Investigating the Cronin
Hampshire College; Thomas Hemmick, Ralf Averbeck, Axel Drees, Felix Matathias,
Department of Physics and Astronomy, Stony Brook University.
Cronin Effect occurs when a deuteron collides with a large nucleus (such as Au
at RHIC). The transverse momentum
(PT) spectra of the particles that are produced in the most central
collisions are different than the spectra produced in the most peripheral ones.
There are more particles with higher PT and less at low PT.
In addition, the degree to which this difference is observed seems to be
correlated with the mass of the particles that are produced.
In deuteron-gold collisions,
the most peripheral events (60 – 90 % centrality) are generally thought of as
simple nucleon-nucleon interactions while the most central events (0 – 20 %
centrality) are thought to consist of a cascade of deflecting collisions within
the nucleus. A typical “cartoon”
of the collision process envisions the deuteron getting knocked around many
times as it bounces it’s way through the nucleus, colliding at different
angles with the Au nucleons along the way.
The goal of this project
was to determine if this widely accepted “cartoon” explanation of the Cronin
Effect is able to account for the particle species dependence of this
phenomenon. We modeled the high
centrality collisions identically to the peripheral ones except for one major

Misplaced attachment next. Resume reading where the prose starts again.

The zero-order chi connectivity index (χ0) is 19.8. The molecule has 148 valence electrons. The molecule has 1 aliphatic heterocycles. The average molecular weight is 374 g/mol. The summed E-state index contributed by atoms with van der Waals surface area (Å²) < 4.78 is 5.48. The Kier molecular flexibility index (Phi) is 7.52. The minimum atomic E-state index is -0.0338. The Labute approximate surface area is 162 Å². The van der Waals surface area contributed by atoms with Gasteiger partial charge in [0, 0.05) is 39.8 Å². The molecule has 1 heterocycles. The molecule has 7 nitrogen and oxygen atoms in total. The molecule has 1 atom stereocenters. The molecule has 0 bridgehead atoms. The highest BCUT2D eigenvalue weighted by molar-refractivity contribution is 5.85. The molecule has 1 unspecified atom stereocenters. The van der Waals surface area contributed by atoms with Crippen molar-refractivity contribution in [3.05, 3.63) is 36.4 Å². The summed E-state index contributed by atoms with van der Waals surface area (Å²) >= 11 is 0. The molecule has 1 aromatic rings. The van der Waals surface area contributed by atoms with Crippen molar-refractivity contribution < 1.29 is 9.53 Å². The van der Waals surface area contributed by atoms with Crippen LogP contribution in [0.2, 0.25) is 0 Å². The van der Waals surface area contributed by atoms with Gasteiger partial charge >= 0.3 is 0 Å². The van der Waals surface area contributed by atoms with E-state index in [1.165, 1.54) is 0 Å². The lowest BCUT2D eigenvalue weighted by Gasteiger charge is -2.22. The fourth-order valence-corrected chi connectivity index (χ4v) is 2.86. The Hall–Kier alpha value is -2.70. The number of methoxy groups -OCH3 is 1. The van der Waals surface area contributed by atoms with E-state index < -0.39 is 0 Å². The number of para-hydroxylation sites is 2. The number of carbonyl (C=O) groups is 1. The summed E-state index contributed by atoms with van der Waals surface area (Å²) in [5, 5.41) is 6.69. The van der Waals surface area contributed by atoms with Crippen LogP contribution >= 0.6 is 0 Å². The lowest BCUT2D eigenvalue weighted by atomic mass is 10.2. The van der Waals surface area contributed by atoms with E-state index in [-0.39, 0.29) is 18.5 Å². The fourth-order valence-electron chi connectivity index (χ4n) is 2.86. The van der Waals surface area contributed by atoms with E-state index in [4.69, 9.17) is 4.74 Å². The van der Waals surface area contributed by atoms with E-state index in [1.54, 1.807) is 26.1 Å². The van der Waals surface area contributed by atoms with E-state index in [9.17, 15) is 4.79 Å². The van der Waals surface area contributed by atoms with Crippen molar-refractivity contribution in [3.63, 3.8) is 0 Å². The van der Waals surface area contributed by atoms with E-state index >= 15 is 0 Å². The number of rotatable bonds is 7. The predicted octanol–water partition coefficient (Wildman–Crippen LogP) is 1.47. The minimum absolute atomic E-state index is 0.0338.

difference: we treated the high centrality interactions as taking place at an
angle rather than head-on. Applying
the necessary relativistic transformations we were able to treat these as
identical interactions taking place in different frames.
We found that when using
identical primordial spectra for all species, our intuition is indeed confirmed;
the purely naïve Cronin cartoon produces a species dependent effect similar to
that found in the data. However, we
additionally found that the strength of the effect is highly sensitive to the
primordial spectrum. Several more
realistic initial state distributions were tried, all of which exhibited reduced
species dependence of the Cronin enhancement and did not adequately describe the
data. We thus conclude that this
“cartoon” description of the Cronin Effect is not able to solely account for
the particle species dependence.
Work was supported by a grant from the National Science Foundation (Phy –